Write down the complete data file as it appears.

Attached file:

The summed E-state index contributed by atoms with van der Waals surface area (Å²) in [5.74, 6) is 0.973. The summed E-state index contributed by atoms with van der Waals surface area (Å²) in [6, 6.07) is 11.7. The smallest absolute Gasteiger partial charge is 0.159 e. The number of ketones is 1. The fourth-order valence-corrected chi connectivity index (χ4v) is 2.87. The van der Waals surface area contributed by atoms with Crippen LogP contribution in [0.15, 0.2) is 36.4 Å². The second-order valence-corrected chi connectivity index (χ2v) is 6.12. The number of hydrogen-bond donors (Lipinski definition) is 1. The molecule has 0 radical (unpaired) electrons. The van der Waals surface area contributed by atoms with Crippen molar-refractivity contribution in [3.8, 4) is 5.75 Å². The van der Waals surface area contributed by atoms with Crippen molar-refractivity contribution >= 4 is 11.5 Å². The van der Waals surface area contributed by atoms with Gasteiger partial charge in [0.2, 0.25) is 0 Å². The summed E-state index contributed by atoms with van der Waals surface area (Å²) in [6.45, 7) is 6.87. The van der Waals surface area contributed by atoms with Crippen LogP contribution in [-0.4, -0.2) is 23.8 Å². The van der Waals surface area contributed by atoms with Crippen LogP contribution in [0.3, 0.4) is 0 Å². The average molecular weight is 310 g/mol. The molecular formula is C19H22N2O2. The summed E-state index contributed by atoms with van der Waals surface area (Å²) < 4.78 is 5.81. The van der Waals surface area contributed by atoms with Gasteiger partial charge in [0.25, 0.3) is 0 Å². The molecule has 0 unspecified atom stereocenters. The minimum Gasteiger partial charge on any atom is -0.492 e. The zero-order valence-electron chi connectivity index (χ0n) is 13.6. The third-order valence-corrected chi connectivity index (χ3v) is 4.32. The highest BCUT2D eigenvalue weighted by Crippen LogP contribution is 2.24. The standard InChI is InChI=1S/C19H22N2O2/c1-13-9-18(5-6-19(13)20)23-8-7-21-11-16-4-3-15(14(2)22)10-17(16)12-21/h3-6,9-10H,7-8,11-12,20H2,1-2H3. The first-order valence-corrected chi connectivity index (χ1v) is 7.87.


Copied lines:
The summed E-state index contributed by atoms with van der Waals surface area (Å²) in [5.74, 6) is 0.973. The summed E-state index contributed by atoms with van der Waals surface area (Å²) in [6, 6.07) is 11.7. The smallest absolute Gasteiger partial charge is 0.159 e. The number of ketones is 1. The fourth-order valence-corrected chi connectivity index (χ4v) is 2.87. The van der Waals surface area contributed by atoms with Crippen LogP contribution in [0.15, 0.2) is 36.4 Å². The second-order valence-corrected chi connectivity index (χ2v) is 6.12. The number of hydrogen-bond donors (Lipinski definition) is 1. The molecule has 0 radical (unpaired) electrons. The van der Waals surface area contributed by atoms with Crippen molar-refractivity contribution in [3.8, 4) is 5.75 Å². The van der Waals surface area contributed by atoms with Crippen molar-refractivity contribution >= 4 is 11.5 Å². The van der Waals surface area contributed by atoms with Gasteiger partial charge in [0.2, 0.25) is 0 Å². The summed E-state index contributed by atoms with van der Waals surface area (Å²) in [6.45, 7) is 6.87. The van der Waals surface area contributed by atoms with Crippen LogP contribution in [-0.4, -0.2) is 23.8 Å². The van der Waals surface area contributed by atoms with Crippen LogP contribution in [0.3, 0.4) is 0 Å². The average molecular weight is 310 g/mol. The molecular formula is C19H22N2O2. The summed E-state index contributed by atoms with van der Waals surface area (Å²) < 4.78 is 5.81. The van der Waals surface area contributed by atoms with Gasteiger partial charge in [0.25, 0.3) is 0 Å². The molecule has 0 unspecified atom stereocenters. The minimum Gasteiger partial charge on any atom is -0.492 e. The zero-order valence-electron chi connectivity index (χ0n) is 13.6. The third-order valence-corrected chi connectivity index (χ3v) is 4.32. The highest BCUT2D eigenvalue weighted by Crippen LogP contribution is 2.24. The standard InChI is InChI=1S/C19H22N2O2/c1-13-9-18(5-6-19(13)20)23-8-7-21-11-16-4-3-15(14(2)22)10-17(16)12-21/h3-6,9-10H,7-8,11-12,20H2,1-2H3. The first-order valence-corrected chi connectivity index (χ1v) is 7.87.